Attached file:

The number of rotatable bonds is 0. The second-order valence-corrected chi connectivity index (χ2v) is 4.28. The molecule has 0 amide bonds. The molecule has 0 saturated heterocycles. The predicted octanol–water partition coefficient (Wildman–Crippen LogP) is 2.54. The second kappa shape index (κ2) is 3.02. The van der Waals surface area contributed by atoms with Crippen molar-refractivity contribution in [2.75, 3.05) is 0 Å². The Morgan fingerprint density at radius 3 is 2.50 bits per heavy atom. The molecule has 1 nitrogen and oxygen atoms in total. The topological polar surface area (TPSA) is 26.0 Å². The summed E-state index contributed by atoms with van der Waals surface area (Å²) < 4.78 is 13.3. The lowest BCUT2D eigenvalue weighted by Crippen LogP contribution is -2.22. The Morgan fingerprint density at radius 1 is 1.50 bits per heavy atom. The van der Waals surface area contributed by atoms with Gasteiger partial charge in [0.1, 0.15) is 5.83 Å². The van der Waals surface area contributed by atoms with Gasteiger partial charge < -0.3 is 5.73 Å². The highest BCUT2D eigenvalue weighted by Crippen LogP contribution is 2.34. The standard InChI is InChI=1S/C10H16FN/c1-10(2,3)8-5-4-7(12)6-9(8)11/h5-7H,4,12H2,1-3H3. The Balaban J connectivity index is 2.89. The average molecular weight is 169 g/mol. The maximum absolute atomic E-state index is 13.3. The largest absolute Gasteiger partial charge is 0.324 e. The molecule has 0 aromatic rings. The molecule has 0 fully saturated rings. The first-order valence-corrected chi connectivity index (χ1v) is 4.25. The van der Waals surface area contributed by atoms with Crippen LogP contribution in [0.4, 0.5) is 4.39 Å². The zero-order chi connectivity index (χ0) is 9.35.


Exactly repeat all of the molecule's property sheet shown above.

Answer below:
The number of rotatable bonds is 0. The second-order valence-corrected chi connectivity index (χ2v) is 4.28. The molecule has 0 amide bonds. The molecule has 0 saturated heterocycles. The predicted octanol–water partition coefficient (Wildman–Crippen LogP) is 2.54. The second kappa shape index (κ2) is 3.02. The van der Waals surface area contributed by atoms with Crippen molar-refractivity contribution in [2.75, 3.05) is 0 Å². The Morgan fingerprint density at radius 3 is 2.50 bits per heavy atom. The molecule has 1 nitrogen and oxygen atoms in total. The topological polar surface area (TPSA) is 26.0 Å². The summed E-state index contributed by atoms with van der Waals surface area (Å²) < 4.78 is 13.3. The lowest BCUT2D eigenvalue weighted by Crippen LogP contribution is -2.22. The Morgan fingerprint density at radius 1 is 1.50 bits per heavy atom. The van der Waals surface area contributed by atoms with Gasteiger partial charge in [0.1, 0.15) is 5.83 Å². The van der Waals surface area contributed by atoms with Gasteiger partial charge < -0.3 is 5.73 Å². The highest BCUT2D eigenvalue weighted by Crippen LogP contribution is 2.34. The standard InChI is InChI=1S/C10H16FN/c1-10(2,3)8-5-4-7(12)6-9(8)11/h5-7H,4,12H2,1-3H3. The Balaban J connectivity index is 2.89. The average molecular weight is 169 g/mol. The maximum absolute atomic E-state index is 13.3. The largest absolute Gasteiger partial charge is 0.324 e. The molecule has 0 aromatic rings. The molecule has 0 fully saturated rings. The first-order valence-corrected chi connectivity index (χ1v) is 4.25. The van der Waals surface area contributed by atoms with Crippen LogP contribution in [0.4, 0.5) is 4.39 Å². The zero-order chi connectivity index (χ0) is 9.35.